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Painting of a demon's face and a bag of beans.
Work Year
  1. Beginning of Work Day
  2. Business Year and Transfer Season
  3. Cherry Blossom Viewing Parties
  4. May Day (May 1)
  5. May Sickness
  6. General Shareholders Meeting
  7. Obon Holidays and Homecoming Rush
  8. Recreational Trips
  9. Year-End Party
  10. End of Work Day
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A woman receives a piece of paper from an older man, while others look on
A worker transfer ceremony in Okinawa
Photo Courtesy of the Ryukyu Shimpo.
Business Year and Transfer Season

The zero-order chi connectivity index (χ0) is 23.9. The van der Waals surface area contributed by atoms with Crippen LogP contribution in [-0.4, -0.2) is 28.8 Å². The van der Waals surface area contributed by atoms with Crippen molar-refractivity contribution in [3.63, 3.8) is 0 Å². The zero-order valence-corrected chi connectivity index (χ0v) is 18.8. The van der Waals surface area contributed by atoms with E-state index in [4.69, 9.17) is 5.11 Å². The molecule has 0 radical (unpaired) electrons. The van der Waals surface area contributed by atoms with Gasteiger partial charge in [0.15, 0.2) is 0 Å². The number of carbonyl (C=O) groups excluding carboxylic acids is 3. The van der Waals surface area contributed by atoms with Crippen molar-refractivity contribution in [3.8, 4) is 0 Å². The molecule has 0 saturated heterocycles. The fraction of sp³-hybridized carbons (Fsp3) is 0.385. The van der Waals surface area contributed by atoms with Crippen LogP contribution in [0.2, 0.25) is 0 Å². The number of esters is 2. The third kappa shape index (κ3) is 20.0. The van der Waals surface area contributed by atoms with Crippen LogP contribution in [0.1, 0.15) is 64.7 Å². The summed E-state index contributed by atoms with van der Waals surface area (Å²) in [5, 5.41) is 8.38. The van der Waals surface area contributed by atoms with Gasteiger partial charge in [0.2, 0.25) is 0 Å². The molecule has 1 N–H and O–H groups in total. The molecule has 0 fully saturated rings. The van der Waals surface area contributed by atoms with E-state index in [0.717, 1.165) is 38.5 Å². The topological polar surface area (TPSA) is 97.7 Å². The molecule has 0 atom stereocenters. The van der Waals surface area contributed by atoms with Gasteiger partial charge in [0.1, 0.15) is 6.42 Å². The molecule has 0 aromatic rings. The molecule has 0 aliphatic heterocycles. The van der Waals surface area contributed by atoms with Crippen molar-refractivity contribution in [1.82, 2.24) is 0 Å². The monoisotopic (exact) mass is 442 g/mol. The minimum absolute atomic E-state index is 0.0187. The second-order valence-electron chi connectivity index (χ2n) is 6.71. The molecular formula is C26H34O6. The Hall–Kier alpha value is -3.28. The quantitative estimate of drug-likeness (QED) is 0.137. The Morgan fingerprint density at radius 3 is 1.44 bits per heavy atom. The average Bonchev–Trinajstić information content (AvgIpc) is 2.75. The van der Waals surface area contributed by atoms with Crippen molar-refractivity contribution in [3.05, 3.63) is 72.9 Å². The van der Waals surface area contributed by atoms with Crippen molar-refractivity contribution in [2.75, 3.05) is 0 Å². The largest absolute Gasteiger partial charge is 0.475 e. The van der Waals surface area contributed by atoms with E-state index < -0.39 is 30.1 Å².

In Japan, the business year begins in April, along with the school year. Accordingly, many national and local governments and business corporations transfer and promote their employees in March, before the new business and fiscal year starts. National and prefectural governments and large corporations may even relocate their employees from branch to branch in different cities. Many families of transferred employees also move from city to city at this time. Many government offices and corporations also relocate employees during the middle of the business and fiscal year, in October. Many governmental organizations and businesses also welcome new employees who have just graduated from university or high school during March and April. In Japan, many corporations traditionally recruit college and high school graduates, who have little working experience, as new employees, enabling the organization to train those newcomers at this time of a year. During training, organizations hold a ceremony for new workers. This initiation ceremony is known as a nyushashiki. At this ceremony, executives speak to the new workers about their corporation’s goals and policies. Many Japanese corporations expect their employees to develop a sense of team spirit through a variety of events, including ceremonies such as the nyushashiki.
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